+ </imageobject>
+ </mediaobject>
+
+ <para>As with the &man.mail.1; command,
+ <application>mutt</application> allows users to reply only to
+ the sender of the message as well as to all recipients. To
+ reply only to the sender of the email, use the
+ <keycap>r</keycap> keyboard shortcut. To send a group reply,
+ which will be sent to the original sender as well as all the
+ message recipients, use the <keycap>g</keycap> shortcut.</para>
+
+ <note>
+ <para><application>mutt</application> makes use of the
+ &man.vi.1; command as an editor for creating and replying to
+ emails. This may be customized by the user by creating or
+ editing their own <filename>.muttrc</filename> file in their home directory and setting the
+ <literal>editor</literal> variable or by setting the
+ <envar>EDITOR</envar> environment variable. See
+ <ulink url="http://www.mutt.org/"></ulink> for more
+ information about configuring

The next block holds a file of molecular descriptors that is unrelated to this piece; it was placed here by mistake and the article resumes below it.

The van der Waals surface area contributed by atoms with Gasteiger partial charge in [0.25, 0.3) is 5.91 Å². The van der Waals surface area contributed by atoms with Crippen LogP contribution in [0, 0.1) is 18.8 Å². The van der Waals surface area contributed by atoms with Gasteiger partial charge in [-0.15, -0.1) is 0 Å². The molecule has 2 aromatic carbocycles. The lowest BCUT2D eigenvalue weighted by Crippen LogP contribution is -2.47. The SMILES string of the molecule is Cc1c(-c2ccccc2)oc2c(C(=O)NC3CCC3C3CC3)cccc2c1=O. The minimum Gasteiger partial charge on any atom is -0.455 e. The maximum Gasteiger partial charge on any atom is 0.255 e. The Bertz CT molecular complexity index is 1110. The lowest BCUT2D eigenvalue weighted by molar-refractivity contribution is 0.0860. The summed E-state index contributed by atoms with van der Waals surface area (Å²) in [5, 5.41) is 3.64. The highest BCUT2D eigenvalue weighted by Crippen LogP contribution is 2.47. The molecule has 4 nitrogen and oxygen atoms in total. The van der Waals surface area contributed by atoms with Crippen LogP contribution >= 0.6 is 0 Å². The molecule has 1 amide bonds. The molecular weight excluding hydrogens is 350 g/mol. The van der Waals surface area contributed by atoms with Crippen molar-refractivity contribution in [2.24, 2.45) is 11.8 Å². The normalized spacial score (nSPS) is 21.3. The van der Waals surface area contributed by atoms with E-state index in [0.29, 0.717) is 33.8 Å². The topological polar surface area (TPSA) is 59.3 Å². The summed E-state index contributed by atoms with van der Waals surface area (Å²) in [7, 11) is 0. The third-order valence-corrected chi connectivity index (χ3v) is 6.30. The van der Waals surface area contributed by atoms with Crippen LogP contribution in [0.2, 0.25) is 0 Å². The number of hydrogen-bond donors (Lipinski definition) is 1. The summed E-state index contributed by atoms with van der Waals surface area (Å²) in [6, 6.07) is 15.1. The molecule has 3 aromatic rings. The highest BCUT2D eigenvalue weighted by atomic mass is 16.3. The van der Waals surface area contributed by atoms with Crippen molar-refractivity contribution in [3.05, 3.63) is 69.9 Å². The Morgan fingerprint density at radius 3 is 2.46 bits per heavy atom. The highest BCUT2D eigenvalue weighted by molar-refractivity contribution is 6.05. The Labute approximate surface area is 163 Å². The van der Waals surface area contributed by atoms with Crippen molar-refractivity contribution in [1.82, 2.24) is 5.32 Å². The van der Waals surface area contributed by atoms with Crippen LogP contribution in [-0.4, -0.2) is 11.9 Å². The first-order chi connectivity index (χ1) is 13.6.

+ <application>mutt</application>.</para>
+ </note>
+
+ <para>In order to compose a new mail message, press
+ <keycap>m</keycap>. After a valid subject has been given,
+ <application>mutt</application> will start &man.vi.1; and the
+ mail can be written. Once the contents of the mail are
+ complete, save and quit from <command>vi</command> and
+ <application>mutt</application> will resume, displaying a
+ summary screen of the mail that is to be delivered. In order to
+ send the mail, press <keycap>y</keycap>. An example of the
+ summary screen can be seen below:</para>
+
+ <mediaobject>
+ <imageobject>
+ <imagedata fileref="mail/mutt3" format="PNG">
+ </imageobject>
+ </mediaobject>
+
+ <para><application>mutt</application> also contains extensive
+ help, which can be accessed from most of the menus by pressing
+ the <keycap>?</keycap> key. The top line also displays the
+ keyboard shortcuts where appropriate.</para>
+
+ </sect2>
+
+ <sect2 id="pine-command">
+ <title>pine</title>
+
+ <para><application>pine</application> is aimed at a beginner
+ user, but also includes some advanced features.</para>
+
+ <warning>
+ <para>The <application>pine</application> software has had several remote vulnerabilities